TARP at 2: Officials assess bailouts
Friday, October 1, 2010
Treasury Secretary Timothy F. Geithner stood before staff members at a recent town hall meeting and offered a eulogy for the government's $700 billion bank bailout program, which is set to expire Sunday, two turbulent years after Congress approved it during the heat of the financial crisis.
He understood as well as anyone the paradox that the Troubled Assets Relief Program, or TARP, has come to represent: Economists largely agree that the massive federal bailouts beginning in 2008 saved the country from a financial abyss. But rarely has a government program become so widely reviled, so stigmatized, that even lawmakers who voted for it avoid the subject.
Geithner noted that TARP had been called un-American, a deliberate departure from free market principles. He cited the unrelenting outrage from lawmakers who continue to question the program's effectiveness. He acknowledged that most Americans remain "rightfully angry" at seeing their government bail out the financial firms whose recklessness sent the housing market into a tailspin, triggered a wave of unemployment and wreaked havoc on the economy.
And then he offered the full-throated defense of TARP that he and other officials have repeated often in the wake of the financial crisis, an insistence that he and his predecessors made hard but courageous choices.
"It wasn't fair," he said of the bailouts. "But it was necessary."
Indeed, most experts agree that the government's quick and massive bailouts of some of the country's biggest financial firms and automakers - from Citigroup to General Motors to insurance giant American International Group - prevented a far worse outcome.
"While the TARP has not been a universal success, it has been instrumental in stabilizing the financial system and ending the recession," economists Alan Blinder and Mark Zandi co-wrote in a recent paper. Without it, "the entire system might have come to a grinding halt."
Despite initial fears that taxpayers could lose hundreds of billions of dollars, the estimated cost of TARP has decreased steadily as banks have repaid bailout money and as the Treasury has received interest and dividend payments on its investments and sold stakes in companies it helped rescue. In a recent report, the Congressional Budget Office projected the lifetime cost of the program at $66 billion, a number that could continue to fall if certain efforts, such as a plan for AIG to repay its taxpayer aid, unfold successfully.
But it hasn't been all roses and high-fives.
For starters, TARP represented only a fraction of what the government spent to save the financial system. The Treasury and the Federal Reserve alone have committed more than $1.5 trillion to prop up the faltering mortgage and housing markets.
The bailouts left the federal government deeply involved in the private sector, an unprecedented and uncomfortable marriage that has stoked anger and resentment on all sides.
TARP's detractors - even watchdogs overseeing it - have criticized officials for poor management, a lack of transparency, and even for altering the original approach of buying troubled assets. They also note the program's glaring failure in combating foreclosures.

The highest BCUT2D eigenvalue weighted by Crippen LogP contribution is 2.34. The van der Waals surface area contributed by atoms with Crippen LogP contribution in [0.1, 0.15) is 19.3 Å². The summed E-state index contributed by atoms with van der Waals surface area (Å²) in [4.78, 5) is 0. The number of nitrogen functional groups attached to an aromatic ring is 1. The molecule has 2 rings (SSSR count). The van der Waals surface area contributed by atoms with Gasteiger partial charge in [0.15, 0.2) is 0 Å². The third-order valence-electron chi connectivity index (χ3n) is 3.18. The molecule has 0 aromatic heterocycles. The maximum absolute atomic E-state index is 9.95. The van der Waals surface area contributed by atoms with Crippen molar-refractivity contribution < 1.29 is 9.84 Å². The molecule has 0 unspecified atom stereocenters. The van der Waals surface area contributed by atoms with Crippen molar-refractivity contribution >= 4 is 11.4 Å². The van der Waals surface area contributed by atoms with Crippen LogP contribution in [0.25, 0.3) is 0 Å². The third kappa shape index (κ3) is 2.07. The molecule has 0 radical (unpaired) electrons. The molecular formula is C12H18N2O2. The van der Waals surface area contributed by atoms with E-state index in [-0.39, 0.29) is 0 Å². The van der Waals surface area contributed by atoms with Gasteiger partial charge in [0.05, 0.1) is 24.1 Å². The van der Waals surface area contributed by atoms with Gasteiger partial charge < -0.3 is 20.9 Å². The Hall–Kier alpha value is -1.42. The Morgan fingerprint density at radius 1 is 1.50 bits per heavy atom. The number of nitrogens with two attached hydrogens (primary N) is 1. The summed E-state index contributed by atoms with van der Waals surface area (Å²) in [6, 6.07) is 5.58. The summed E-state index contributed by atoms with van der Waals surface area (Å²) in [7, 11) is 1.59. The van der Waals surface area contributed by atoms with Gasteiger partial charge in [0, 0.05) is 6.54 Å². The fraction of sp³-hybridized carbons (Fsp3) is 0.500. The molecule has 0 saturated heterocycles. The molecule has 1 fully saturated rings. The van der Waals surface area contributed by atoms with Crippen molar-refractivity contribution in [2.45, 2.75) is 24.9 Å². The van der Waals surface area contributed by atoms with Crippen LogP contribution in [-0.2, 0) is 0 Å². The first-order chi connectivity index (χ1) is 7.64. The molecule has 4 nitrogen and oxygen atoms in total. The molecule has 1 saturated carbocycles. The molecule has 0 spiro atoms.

By every measure, TARP remains hated by a public that views it as little more than a rescue of the rich Wall Street titans who caused the crisis. Most of those firms have rebounded, but the benefits are far less tangible for millions of unemployed workers and homeowners behind on their mortgage payments.
That deep-seated resentment has factored into the anti-Washington, anti-incumbent sentiment so prominent in this year's midterm elections, in which a yes vote on TARP has proven to be its own toxic asset.
Veteran Sen. Robert F. Bennett (R-Utah), who lost his bid for reelection in a May primary, was met with chants of "TARP, TARP, TARP'' during one of his speeches at a party convention. Sen. Blanche Lincoln (D-Ark.) narrowly survived a primary challenge from an opponent who dubbed her "Bailout Blanche."
When policymakers created TARP on the fly in September 2008, Geithner said, "the world was falling apart around us."
The House initially rejected the measure, only to see the Dow industrial average plunge to its largest single-day drop ever. The Senate approved the bailout fund on Oct. 1, 2008, and the House quickly followed suit, with 91 Republicans joining 172 Democrats to approve the proposal.
Two years later, the program - if not the controversy surrounding it - is winding down. After Sunday, the Treasury no longer will be able to launch initiatives using the money, though some programs will continue to operate for years.
According to the special inspector general overseeing the fund, seven of the 13 aid programs that make up TARP had closed or were winding down as of June 30. Of the $700 billion approved by Congress, the Treasury has handed out less than $400 billion.
"I know across the country Americans will rejoice in its demise," Geithner said. "TARP was something our country should never have had to do. . . . But for all the baggage, there is something to embrace about TARP."
Not that taxpayers are out of the woods. Scores of small banks have failed to repay the aid they received, and the federal government still has tens of billions of dollars tied up in GM, AIG and other companies.
But the biggest cost of TARP might not become clear for years - and it might not involve dollars and cents.
"Unless the programs's effectiveness can be convincingly demonstrated, the government will not authorize similar policy responses in the future," members of the bipartisan Congressional Oversight Panel wrote in their most recent report. "Thus, the greatest consequence of the TARP may be that the government has lost some of its ability to respond to financial crises."